Monday 17 February 2014

Review: Lynne Taylor – When Lightning Strikes

Lynne Taylor – When Lightning Strikes (Independent)
A stalwart of her local New England scene, Lynne Taylor has been a professional musician since she was 14 years old, playing solo and in various groupings. When comparisons to other artists are mentioned, names like Tori Amos, Fiona Apple and Sheryl Crow are often referenced, but there’s also a timelessness to Taylor’s best work – and there’s plenty of it to be found on “When Lightning Strikes” - to spark memories of Buffy Sainte Marie, Carole King and a gaggle of revered ‘70s west coast songwriters.

Her instrument of choice is the piano, though the majority of her new songs are presented within a full band setting, where unlikely rhythms and eclectic arrangements are explored and investigated. It makes “When Lightning Strikes” a riveting listen, and the listener can expect nothing except the wholly unexpected.

“Butterfly” launches the collection, and its simple, insistent piano motif is soon added to by a half chanted / half sung vocal and tempered stings – the effect is simultaneously stimulating, strangely languid and utterly beguiling. It’s followed by the jaunty, country-rock-wired “Back By Suppertime”, a song and delivery that would have sat perfectly on Gene Clark and Carla Olson’s classic “So Rebellious A Lover” record - nice guitar solo, too.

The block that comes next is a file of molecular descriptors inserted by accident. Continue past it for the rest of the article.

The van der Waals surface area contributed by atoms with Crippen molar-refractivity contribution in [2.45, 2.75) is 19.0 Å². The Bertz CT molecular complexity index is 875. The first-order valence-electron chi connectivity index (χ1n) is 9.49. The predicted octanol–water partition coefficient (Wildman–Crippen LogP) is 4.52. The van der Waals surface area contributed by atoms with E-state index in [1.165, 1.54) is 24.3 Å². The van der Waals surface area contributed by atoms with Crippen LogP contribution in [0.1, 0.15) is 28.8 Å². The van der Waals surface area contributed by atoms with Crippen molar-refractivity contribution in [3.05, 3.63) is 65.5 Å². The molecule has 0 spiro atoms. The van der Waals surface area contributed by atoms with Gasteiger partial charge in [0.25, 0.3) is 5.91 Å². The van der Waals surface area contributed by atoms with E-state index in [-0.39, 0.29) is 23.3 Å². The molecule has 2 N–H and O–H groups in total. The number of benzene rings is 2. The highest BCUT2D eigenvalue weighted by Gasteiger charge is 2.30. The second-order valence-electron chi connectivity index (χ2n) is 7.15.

A Spanish influence comes to bear on “Pablo's Glue”, the longest track on the album, where Latin guitars emphasize the narrative, and the percussion-heavy “Angel That Flew” stretches Taylor’s vocal chords, and brings to mind aborigine mantra and primal movement. She’s unafraid to get her hands dirty with a little political comment (“Grand Empire”) and adds to her palette with the jazz-specked classicism of “No Words”.

In the hands of a lesser artist “When Lightning Strikes” may have come across as unfocussed or confused, but not so here. There’s a singular musical vision behind these eleven tracks, and Taylor must take full credit for delivering a super album that celebrates and rejoices in its diversity, but is never distracted by it.
Phil S.

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